Catching COVID On An Airplane About As Likely As Being Struck by Lightning: IATA

Anna Kroupina, Open Jaw

They could have used other examples of extremely low odds: a meteor strike, winning the powerball, finding a four-leaf clover. 

IATA is using the dramatic comparison to a lightning strike to emphasize the relative safety of air travel.  

The association's Director General and CEO, Alexandre de Juniac, stated in a news release that according to its data, there have been 44 cases of COVID-19 transmitted onboard aircraft among 1.2 billion passengers travelling since the start of 2020. That's one case for every 27 million travellers -  actually much smaller than the odds of being struck by lightning.  

IATA's medical advisor, Dr. David Powell, added that “the risk of a passenger contracting Covid-19 while onboard appears very low. We recognize that this may be an underestimate but even if 90% of the cases were un-reported, it would be one case for every 2.7 million travellers. We think these figures are extremely reassuring.  Furthermore, the vast majority of published cases occurred before the wearing of face coverings inflight became widespread.”

IATA points to a joint publication by aircraft manufacturers Airbus, Boeing and Embraer to explain the marginal chances of infection in-flight. The manufacturers' report says the low numbers are, in part, to the efficacy of airflow systems on aircraft in controlling the movement of particles in the cabin, limiting the spread of viruses. 

In the case of Boeing, the manufacturer studied the coughing passenger with and without a mask, the coughing passenger located in various seats including the middle seat, and different variations of passengers’ individual overhead air vents on and off.

“This modelling determined the number of cough particles that entered the breathing space of the other passengers”, said Dan Freeman, the chief engineer for Boeing’s Confident Travel Initiative.  “We then compared a similar scenario in other environments, such as an office conference room. Based on the airborne particle count, passengers sitting next to one another on an airplane is the same as standing more than seven feet (or two meters) apart in a typical building environment.”

The Airbus study found that potential exposure to COVID-19 was actually lower when seated side-by-side on a plane than when staying six feet apart in an environment such as an office, classroom or grocery store.

“After multiple, highly-detailed simulations using the most accurate scientific methods available, we have concrete data which reveals the aircraft cabin offers a much safer environment than indoor public spaces,” said Bruno Fargeon, Airbus Engineering and the leader of the Airbus Keep Trust in Air Travel Initiative. “The way that air circulates, is filtered and replaced on airplanes creates an absolutely unique environment in which you have just as much protection being seated side-by-side as you would standing six feet apart on the ground.”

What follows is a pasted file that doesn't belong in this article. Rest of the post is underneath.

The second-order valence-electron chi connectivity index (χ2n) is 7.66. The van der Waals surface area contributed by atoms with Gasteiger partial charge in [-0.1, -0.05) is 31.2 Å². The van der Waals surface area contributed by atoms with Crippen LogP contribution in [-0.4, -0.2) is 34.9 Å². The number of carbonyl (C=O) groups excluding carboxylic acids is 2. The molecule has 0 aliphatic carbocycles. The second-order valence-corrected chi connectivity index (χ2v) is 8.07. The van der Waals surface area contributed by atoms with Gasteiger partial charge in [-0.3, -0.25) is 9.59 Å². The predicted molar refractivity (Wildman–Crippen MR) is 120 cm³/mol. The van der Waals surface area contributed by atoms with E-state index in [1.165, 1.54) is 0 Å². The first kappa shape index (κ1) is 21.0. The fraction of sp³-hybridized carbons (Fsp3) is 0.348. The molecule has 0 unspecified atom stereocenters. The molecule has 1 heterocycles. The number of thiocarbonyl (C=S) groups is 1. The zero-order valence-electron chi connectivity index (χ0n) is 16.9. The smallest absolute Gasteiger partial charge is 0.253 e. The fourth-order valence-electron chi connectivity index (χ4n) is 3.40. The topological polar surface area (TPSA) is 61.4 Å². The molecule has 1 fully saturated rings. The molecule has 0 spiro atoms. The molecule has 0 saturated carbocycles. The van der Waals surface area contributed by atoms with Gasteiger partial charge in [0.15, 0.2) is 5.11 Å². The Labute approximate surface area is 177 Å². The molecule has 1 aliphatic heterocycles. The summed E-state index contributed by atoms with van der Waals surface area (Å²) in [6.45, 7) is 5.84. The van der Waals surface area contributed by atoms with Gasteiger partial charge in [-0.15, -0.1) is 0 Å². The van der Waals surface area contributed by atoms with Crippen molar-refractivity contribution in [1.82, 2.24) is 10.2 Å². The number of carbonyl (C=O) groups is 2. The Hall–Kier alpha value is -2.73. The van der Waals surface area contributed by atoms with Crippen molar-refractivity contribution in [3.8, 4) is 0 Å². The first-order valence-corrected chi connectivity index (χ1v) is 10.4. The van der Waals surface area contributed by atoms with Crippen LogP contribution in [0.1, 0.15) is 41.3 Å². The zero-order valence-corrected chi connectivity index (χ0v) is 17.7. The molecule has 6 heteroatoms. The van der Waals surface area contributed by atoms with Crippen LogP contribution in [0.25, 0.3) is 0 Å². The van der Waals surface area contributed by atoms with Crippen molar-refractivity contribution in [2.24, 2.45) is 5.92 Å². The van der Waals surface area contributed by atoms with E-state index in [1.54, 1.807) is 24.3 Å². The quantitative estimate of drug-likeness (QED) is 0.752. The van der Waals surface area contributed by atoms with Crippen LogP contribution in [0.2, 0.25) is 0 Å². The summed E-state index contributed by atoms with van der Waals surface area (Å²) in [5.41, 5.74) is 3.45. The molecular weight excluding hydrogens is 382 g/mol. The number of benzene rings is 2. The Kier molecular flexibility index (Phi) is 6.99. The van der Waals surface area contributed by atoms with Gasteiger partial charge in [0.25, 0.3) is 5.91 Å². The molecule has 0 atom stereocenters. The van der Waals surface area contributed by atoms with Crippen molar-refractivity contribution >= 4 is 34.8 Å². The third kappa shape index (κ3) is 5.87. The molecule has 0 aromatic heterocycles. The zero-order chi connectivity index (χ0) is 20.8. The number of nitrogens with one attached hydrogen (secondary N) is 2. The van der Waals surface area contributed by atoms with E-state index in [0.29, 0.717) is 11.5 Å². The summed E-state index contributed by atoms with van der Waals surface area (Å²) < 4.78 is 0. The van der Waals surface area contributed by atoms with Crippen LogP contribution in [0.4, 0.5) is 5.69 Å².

According to IATA, the High Efficiency Particulate Air (HEPA) filters, the natural barrier of the seatback, the downward flow of air, and high rates of air exchange all work together to reduce the risk of disease transmission on board. The addition of mask-wearing amid pandemic concerns adds a further and significant extra layer of protection.

IATA pointed to another study, a peer-reviewed study by Freedman and Wilder-Smith in the Journal of Travel Medicine, which also supported the low numbers of in-flight transmissions and pointed to the efficacy of mask-wearing in further reducing risk.

“There is no single silver-bullet measure that will enable us to live and travel safely in the age of COVID-19. But the combination of measures that are being put in place is reassuring travellers the world over that COVID-19 has not defeated their freedom to fly. Nothing is completely risk-free. But with just 44 published cases of potential inflight COVID-19 transmission among 1.2 billion travellers, the risk of contracting the virus on board appears to be in the same category as being struck by lightning,” concluded de Juniac.

Anna Kroupina

Anna Kroupina Journalist

Anna is OJ's newest member and she joins the team as a writer/reporter. She co-writes the daily news and covers events. Although she's new to the industry, pursuing a career path in travel/tourism has been a goal since her first family road trip to the Florida Keys sparked a desire to discover the world and this exhilarating, fast-paced industry.


Gary - October 13, 2020 @ 12:57
All fine and good until you land in Florida.

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